Apple Logic Pro 9 Review

Oct 1, 2009 12:00 PM, By Robert Hanson

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Control-clicking on the Transport pane reveals Varispeed, another addition to Logic. Varispeed lets you alter both the tempo and pitch of an entire project. There are three versions of Varispeed: speed only — this alters the tempo of the entire project while keeping the pitch locked to the original key; Varispeed, which changes both pitch and tempo; and Varispeed and MIDI for adjusting both pitch and tempo while leaving MIDI drum tracks alone. Overall, Varispeed performed as advertised within realistic limits — it's very liberating to be able to preview a project at a different tempo or kick it up or down a few steps. Be warned, though: Varispeed does pull some CPU cycles and it doesn't work as fluidly as just sliding the normal session tempo up and down. I found it much less taxing on the system (and my ears) to stop playback, enter a new Varispeed bpm and resume playback.

Going to “11”

The next major Logic additions are Amp Designer and Pedalboard. Amp Designer works similarly to many of the guitar amp-emulation products currently on the market. It includes a wide selection of amp and cabinet emulations, including several options in the spirit of Fender, Marshall, Mesa, Orange and others. Each of the models sport the Logic name, and the gain, EQ and effect controls are unified across all of the models, but the graphic treatments should be enough to clue in most users. Amp Designer gives you free rein to mix and match cabinets and amps at will. There are three mic options (dynamic, condenser and ribbon) and there are controls for moving the mic on- and off-axis, as well as closer or further from the cabinet; imagine a 4x6-inch square of virtual wiggle room.

Pedalboard offers up to 30 stompbox emulations and a fairly slick interface where you can drag/drop effects from the virtual locker and arrange and re-order them on the pedal board, with capabilities for creating and blending between parallel processing chains. The stompbox offerings lean heavily toward distortion and fuzz, but chorus, phaser, tremolo, ring modulation, echo, delay, wah, reverb and compression are covered in one form or another; all of the time-based effects sync to host. It's worth noting that Pedalboard is a closed system, meaning that you can't pull in other Logic or third-party effects. For instance, if you want to drop in a higher-end compressor (one of the weaker effect offerings in Pedalboard) at a certain point in the chain, you'll have to open up a second instance of Pedalboard under the compressor to continue the chain.

You'd be hard-pressed to find any discernable difference in tone and quality between the new offerings in Logic and any of the major guitar workstations like Native Instruments' GuitarRig or IK Multimedia's Amplitude. Both of those third-party products do offer more in terms of stompbox effects, bass amps and routing options, and if you're already heavily invested in those products, this probably won't change your mind. But for new users and non-guitarists, Amp Designer and Pedalboard are fantastic additions to an already massive feature set.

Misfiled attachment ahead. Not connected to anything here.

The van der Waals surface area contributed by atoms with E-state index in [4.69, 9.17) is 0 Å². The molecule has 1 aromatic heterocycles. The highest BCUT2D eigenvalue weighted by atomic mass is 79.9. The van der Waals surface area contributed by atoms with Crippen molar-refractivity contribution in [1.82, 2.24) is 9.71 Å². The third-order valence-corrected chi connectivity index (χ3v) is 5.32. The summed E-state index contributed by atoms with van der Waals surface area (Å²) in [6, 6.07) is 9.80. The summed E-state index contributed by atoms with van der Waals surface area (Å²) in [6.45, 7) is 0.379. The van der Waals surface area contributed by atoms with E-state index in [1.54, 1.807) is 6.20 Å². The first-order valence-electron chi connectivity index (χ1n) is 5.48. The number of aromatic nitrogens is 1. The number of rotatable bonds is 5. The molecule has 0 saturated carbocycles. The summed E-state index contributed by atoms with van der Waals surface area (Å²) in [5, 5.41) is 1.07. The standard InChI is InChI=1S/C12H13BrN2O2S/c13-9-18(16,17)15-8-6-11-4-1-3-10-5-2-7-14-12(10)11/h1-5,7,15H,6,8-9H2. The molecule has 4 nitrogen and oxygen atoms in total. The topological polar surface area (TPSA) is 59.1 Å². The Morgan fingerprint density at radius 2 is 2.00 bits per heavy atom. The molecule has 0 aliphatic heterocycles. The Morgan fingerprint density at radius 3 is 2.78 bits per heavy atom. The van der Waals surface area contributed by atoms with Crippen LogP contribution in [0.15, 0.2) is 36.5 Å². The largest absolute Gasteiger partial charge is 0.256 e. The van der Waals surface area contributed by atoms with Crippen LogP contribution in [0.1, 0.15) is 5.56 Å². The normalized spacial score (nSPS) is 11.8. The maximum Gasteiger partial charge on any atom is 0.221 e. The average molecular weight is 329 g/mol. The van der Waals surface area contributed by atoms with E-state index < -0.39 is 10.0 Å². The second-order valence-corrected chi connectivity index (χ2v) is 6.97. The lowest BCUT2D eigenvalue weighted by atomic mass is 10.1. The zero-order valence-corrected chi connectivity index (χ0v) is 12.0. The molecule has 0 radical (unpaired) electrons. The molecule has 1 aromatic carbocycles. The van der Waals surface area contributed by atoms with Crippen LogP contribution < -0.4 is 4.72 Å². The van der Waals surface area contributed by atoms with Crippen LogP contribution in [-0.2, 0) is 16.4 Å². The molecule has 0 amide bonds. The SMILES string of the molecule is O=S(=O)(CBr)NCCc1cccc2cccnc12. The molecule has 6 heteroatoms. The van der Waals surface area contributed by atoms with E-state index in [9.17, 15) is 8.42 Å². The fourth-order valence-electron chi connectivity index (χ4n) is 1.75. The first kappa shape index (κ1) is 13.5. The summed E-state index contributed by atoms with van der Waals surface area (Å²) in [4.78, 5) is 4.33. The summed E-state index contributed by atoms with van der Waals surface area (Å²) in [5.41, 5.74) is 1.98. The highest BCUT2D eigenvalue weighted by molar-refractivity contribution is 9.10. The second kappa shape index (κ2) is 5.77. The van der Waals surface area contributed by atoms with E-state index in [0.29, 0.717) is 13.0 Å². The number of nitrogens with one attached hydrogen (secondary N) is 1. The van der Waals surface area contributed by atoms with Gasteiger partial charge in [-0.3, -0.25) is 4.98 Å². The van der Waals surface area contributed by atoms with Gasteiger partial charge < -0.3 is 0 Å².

Off the Grid

The Take Folder Editing feature was revised to make use of the new Flex Tool and to improve region editing. Now you can toggle Quick Swipe Editing on and off, make edits to any of the regions (cut, replace, Flex Time, etc.) and then re-engage Quick Swipe for comping. A new Track Import feature lets you open up any Logic project on your system from the Media tab, expand the contents and import all or some of the components of a track, including regions, insert effects and sends. Should you choose to import audio regions from another session at a different tempo, selecting the appropriate Flex Mode setting for the track forces all the associated regions to conform to the current host tempo. The included impulse library for the Space Designer reverb is enhanced with a set of “warped effects,” such as models of moving spaces, textures, speakers, analog circuits and more.

The Logic Node application now supports third-party plug-ins. You can network your desktop and laptop via Ethernet and gain some extra DSP processing for your entire plug-in collection. This might cause many to take a second look at the lowly Mac mini as a way to squeeze in a few more high-end, CPU-killing plugs.

Is It a Must-Have?

As a longtime Logic user, this is clearly one of the best dollars-to-features updates in a long time. Honestly, I was a tad underwhelmed with what Logic 8 offered vs. its predecessor, but, thankfully, almost all of the major feature requests the Logic community had begged for are addressed with Logic 9. The Flex Time and Varispeed functions deliver the same features as some much more expensive applications. The new guitar-processing tools provide all you need to lay down some very convincing guitar tracks. The huge quantity of loops, samples and music beds offer a great starting point for new compositions, as well as a ton of free licensed content that film and post users can hit at will. Furthermore, Logic 9's numerous under-the-hood enhancements make it snappier and less bogged-down by its own weight than Logic 8. And with the release of OS 10.6, we're bound to see even better performance moving forward.

Robert Hanson is a former editor at Mix and Remix. These days, he works for the Internet.






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